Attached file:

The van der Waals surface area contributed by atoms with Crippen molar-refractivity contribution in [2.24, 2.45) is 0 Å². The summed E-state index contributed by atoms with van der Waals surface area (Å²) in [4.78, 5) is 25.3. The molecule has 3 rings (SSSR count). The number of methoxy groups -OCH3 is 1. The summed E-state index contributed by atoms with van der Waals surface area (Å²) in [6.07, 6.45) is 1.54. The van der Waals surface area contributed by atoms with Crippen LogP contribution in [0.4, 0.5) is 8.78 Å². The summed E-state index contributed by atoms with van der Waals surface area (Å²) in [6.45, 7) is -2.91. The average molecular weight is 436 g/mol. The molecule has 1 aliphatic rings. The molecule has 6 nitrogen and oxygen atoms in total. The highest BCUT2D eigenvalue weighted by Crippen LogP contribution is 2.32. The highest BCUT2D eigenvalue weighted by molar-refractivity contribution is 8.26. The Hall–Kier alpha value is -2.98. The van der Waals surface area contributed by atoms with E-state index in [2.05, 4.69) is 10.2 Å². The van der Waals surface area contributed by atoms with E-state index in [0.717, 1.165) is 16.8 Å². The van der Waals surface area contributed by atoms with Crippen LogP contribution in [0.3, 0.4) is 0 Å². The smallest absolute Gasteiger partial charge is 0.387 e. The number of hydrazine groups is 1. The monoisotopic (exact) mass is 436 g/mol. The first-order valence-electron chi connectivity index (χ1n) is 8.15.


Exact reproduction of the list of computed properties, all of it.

The van der Waals surface area contributed by atoms with Crippen molar-refractivity contribution in [2.24, 2.45) is 0 Å². The summed E-state index contributed by atoms with van der Waals surface area (Å²) in [4.78, 5) is 25.3. The molecule has 3 rings (SSSR count). The number of methoxy groups -OCH3 is 1. The summed E-state index contributed by atoms with van der Waals surface area (Å²) in [6.07, 6.45) is 1.54. The van der Waals surface area contributed by atoms with Crippen LogP contribution in [0.4, 0.5) is 8.78 Å². The summed E-state index contributed by atoms with van der Waals surface area (Å²) in [6.45, 7) is -2.91. The average molecular weight is 436 g/mol. The molecule has 1 aliphatic rings. The molecule has 6 nitrogen and oxygen atoms in total. The highest BCUT2D eigenvalue weighted by Crippen LogP contribution is 2.32. The highest BCUT2D eigenvalue weighted by molar-refractivity contribution is 8.26. The Hall–Kier alpha value is -2.98. The van der Waals surface area contributed by atoms with E-state index in [2.05, 4.69) is 10.2 Å². The van der Waals surface area contributed by atoms with E-state index in [0.717, 1.165) is 16.8 Å². The van der Waals surface area contributed by atoms with Crippen LogP contribution in [0.3, 0.4) is 0 Å². The smallest absolute Gasteiger partial charge is 0.387 e. The number of hydrazine groups is 1. The monoisotopic (exact) mass is 436 g/mol. The first-order valence-electron chi connectivity index (χ1n) is 8.15.